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John Tosh's book is a signal event. It celebrates the full coming of age of the history of masculinity as a recognised academic sub-discipline. If Davidoff and Hall laid the foundations in this respect, Tosh finally establishes and opens up the field.
For almost half a century, the classic description and analysis of Communist treatment of the nationalities question over the early years of the Bolshevik regime has been Richard Pipes magisterial The Formation of the Soviet Union: Communism and Nationalism, 1917- 1923, published by Harvard University Press in 1954.
Professor Spence is described on the dust-cover of this book as 'perhaps now the leading historian of China in the English-speaking world'. Without doubt he is the most imaginative and the most versatile scholar working in that field. The Gate of Heavenly Peace, first published in 1981, was a history of modern China as seen through the lives of Chinese writers and intellectuals.
One of the first aspects of the history of gender to be extensively researched has been, unsurprisingly, sex. A frequent meeting ground of the sexes, historians have shown how attitudes towards and practices of sexual intercourse reveal fundamental cu ltural assumptions about gender difference. But it is not only heterosexual activity that is relevant.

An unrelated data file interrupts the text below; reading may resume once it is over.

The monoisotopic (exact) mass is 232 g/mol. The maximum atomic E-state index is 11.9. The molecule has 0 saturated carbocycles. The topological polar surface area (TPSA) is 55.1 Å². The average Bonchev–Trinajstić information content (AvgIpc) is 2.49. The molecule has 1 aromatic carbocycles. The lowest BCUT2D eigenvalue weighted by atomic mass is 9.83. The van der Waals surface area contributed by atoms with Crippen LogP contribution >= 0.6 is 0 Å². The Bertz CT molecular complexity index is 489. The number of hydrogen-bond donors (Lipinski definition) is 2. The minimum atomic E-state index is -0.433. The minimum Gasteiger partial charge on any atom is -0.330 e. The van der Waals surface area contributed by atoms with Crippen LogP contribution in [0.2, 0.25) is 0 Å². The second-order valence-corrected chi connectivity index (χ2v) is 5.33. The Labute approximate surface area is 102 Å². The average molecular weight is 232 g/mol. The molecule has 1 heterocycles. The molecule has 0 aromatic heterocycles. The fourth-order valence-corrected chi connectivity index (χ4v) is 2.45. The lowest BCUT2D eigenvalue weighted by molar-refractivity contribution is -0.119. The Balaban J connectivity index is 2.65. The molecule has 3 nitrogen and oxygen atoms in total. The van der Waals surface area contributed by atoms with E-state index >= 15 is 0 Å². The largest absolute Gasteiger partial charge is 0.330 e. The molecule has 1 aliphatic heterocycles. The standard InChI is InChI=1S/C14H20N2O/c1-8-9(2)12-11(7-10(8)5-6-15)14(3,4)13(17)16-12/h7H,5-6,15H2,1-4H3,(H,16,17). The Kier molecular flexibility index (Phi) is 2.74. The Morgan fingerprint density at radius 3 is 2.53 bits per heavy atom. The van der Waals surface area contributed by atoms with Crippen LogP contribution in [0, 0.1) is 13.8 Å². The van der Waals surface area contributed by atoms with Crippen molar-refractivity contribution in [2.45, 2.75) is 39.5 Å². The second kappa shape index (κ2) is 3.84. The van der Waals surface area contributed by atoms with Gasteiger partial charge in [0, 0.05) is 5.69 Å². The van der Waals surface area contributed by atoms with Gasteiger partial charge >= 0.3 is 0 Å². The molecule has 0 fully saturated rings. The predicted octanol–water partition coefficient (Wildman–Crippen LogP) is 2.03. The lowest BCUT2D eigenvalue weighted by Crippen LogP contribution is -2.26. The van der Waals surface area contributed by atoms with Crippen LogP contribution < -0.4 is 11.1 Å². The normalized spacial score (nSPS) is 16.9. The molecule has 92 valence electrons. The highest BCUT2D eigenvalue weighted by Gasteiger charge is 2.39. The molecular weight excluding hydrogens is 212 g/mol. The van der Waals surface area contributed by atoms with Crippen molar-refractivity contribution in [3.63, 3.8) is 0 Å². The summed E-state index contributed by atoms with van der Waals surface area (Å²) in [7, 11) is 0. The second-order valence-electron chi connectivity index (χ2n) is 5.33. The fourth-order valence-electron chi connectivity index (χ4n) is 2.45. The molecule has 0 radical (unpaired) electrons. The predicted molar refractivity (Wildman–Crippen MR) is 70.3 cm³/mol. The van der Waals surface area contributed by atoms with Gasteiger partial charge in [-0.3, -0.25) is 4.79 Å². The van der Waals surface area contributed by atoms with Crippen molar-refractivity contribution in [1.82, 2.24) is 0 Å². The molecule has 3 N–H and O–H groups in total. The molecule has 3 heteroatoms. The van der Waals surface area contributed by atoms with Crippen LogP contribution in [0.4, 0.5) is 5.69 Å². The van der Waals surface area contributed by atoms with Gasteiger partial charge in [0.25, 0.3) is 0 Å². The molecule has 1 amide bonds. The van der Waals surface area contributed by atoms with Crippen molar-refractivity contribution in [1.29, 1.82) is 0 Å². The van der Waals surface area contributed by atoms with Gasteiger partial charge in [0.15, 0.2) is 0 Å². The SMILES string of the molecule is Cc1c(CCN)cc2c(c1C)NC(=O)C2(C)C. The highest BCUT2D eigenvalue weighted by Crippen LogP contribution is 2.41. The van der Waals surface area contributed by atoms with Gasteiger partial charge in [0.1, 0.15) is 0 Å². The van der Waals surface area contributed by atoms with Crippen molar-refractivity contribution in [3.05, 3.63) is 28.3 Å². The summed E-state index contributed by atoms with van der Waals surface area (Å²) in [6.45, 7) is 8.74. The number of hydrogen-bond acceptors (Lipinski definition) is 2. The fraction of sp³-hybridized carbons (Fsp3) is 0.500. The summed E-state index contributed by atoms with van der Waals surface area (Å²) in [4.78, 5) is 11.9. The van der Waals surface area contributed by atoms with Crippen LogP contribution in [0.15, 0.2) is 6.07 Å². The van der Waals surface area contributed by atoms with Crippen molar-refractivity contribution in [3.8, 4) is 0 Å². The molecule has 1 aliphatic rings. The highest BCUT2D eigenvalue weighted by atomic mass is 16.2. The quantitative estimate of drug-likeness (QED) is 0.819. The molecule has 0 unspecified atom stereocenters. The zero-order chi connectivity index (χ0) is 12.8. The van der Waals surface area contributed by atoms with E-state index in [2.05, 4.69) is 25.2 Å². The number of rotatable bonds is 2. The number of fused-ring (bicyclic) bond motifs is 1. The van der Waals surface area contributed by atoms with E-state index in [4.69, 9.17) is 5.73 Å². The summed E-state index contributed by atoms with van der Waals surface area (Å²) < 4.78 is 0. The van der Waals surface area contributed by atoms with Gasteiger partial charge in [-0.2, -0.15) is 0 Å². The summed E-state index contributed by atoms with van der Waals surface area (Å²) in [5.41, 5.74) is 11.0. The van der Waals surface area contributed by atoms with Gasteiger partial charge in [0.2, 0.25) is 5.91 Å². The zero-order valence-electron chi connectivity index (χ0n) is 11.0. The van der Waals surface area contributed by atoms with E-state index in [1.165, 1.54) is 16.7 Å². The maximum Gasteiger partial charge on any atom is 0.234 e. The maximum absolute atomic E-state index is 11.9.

Nearly one hundred years after the death of Queen Victoria, Victorian history is, on the face of it, in remarkably good shape. Alongside Hitler, the period remains the staple fare of the English and Welsh sixth-form syllabus. In the universities - old and new - British nineteenth-century historians outnumber their eighteenth-century counterparts by about two to one.
At the heart of this majestic and complex book is a simple story, engagingly recounted by the author. On 11 February 1855, Bernadette Soubirous, a young Pyrenean shepherdess, together with her sister Toinette and a friend Jeanne Abadie, was instructed by her impoverished mother to go out and search for tinder for the stove (p.3).
Why attempt the history of suicide? Leaving aside the rare episodes of mass self-destruction by such people as sect members and warriors determined to die rather than fall into the hands of their enemies, suicides have never made up more than a tiny m inority of any known human population. A rate of 25 per 100,000, or one in four thousand, counts as high in the late twentieth century.
The history of public health has been a flourishing field in the last three decades. Yet despite a spate of excellent monographs about various epidemic diseases and many good collections about health and disease in Africa, Asia, The Middle East, Latin America, as well as Europe and North America, the most recent textbook on the history of public health is four decades old.
There can be no response to this review as Georges Duby, the author of this trilogy died, full of honours, on 3 December 1996 before even the first of the translated volumes was published.
Consider a counter-factual or two. Would this book have been different had its author not have been immersed in the history of banking over the last few years? Would it have looked different had the author not been an active member of the Conservative party in the Thatcher years?